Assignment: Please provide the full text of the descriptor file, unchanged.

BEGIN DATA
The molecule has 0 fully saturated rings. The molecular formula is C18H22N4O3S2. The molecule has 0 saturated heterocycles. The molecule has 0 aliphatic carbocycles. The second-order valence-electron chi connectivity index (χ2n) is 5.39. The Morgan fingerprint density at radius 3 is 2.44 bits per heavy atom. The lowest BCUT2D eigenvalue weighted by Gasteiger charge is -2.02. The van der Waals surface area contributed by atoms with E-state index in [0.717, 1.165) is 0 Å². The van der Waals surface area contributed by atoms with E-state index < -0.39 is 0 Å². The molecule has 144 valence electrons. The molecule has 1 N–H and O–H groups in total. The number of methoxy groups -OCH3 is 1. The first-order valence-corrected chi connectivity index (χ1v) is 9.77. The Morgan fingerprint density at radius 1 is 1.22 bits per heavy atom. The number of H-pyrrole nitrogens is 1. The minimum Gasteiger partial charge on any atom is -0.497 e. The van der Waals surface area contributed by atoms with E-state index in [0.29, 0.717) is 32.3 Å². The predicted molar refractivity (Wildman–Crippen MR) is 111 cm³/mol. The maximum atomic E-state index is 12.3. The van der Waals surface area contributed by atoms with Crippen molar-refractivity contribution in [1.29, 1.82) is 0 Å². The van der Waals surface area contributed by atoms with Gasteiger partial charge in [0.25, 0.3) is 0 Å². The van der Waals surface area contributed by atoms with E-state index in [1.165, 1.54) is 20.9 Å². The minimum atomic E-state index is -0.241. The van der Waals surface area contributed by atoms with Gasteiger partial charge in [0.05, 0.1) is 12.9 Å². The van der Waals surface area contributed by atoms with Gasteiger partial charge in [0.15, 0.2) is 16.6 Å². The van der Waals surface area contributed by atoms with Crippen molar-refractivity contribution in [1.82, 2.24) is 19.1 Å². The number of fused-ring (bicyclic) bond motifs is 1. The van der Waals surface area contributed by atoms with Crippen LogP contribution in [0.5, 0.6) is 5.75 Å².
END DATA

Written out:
The molecule has 0 fully saturated rings. The molecular formula is C18H22N4O3S2. The molecule has 0 saturated heterocycles. The molecule has 0 aliphatic carbocycles. The second-order valence-electron chi connectivity index (χ2n) is 5.39. The Morgan fingerprint density at radius 3 is 2.44 bits per heavy atom. The lowest BCUT2D eigenvalue weighted by Gasteiger charge is -2.02. The van der Waals surface area contributed by atoms with E-state index in [0.717, 1.165) is 0 Å². The van der Waals surface area contributed by atoms with E-state index < -0.39 is 0 Å². The molecule has 144 valence electrons. The molecule has 1 N–H and O–H groups in total. The number of methoxy groups -OCH3 is 1. The first-order valence-corrected chi connectivity index (χ1v) is 9.77. The Morgan fingerprint density at radius 1 is 1.22 bits per heavy atom. The number of H-pyrrole nitrogens is 1. The minimum Gasteiger partial charge on any atom is -0.497 e. The van der Waals surface area contributed by atoms with E-state index in [0.29, 0.717) is 32.3 Å². The predicted molar refractivity (Wildman–Crippen MR) is 111 cm³/mol. The maximum atomic E-state index is 12.3. The van der Waals surface area contributed by atoms with Crippen molar-refractivity contribution in [1.29, 1.82) is 0 Å². The van der Waals surface area contributed by atoms with Gasteiger partial charge in [0.25, 0.3) is 0 Å². The van der Waals surface area contributed by atoms with E-state index in [1.165, 1.54) is 20.9 Å². The minimum atomic E-state index is -0.241. The van der Waals surface area contributed by atoms with Gasteiger partial charge in [0.05, 0.1) is 12.9 Å². The van der Waals surface area contributed by atoms with Gasteiger partial charge in [0.15, 0.2) is 16.6 Å². The van der Waals surface area contributed by atoms with Crippen molar-refractivity contribution in [1.82, 2.24) is 19.1 Å². The number of fused-ring (bicyclic) bond motifs is 1. The van der Waals surface area contributed by atoms with Crippen LogP contribution in [0.5, 0.6) is 5.75 Å².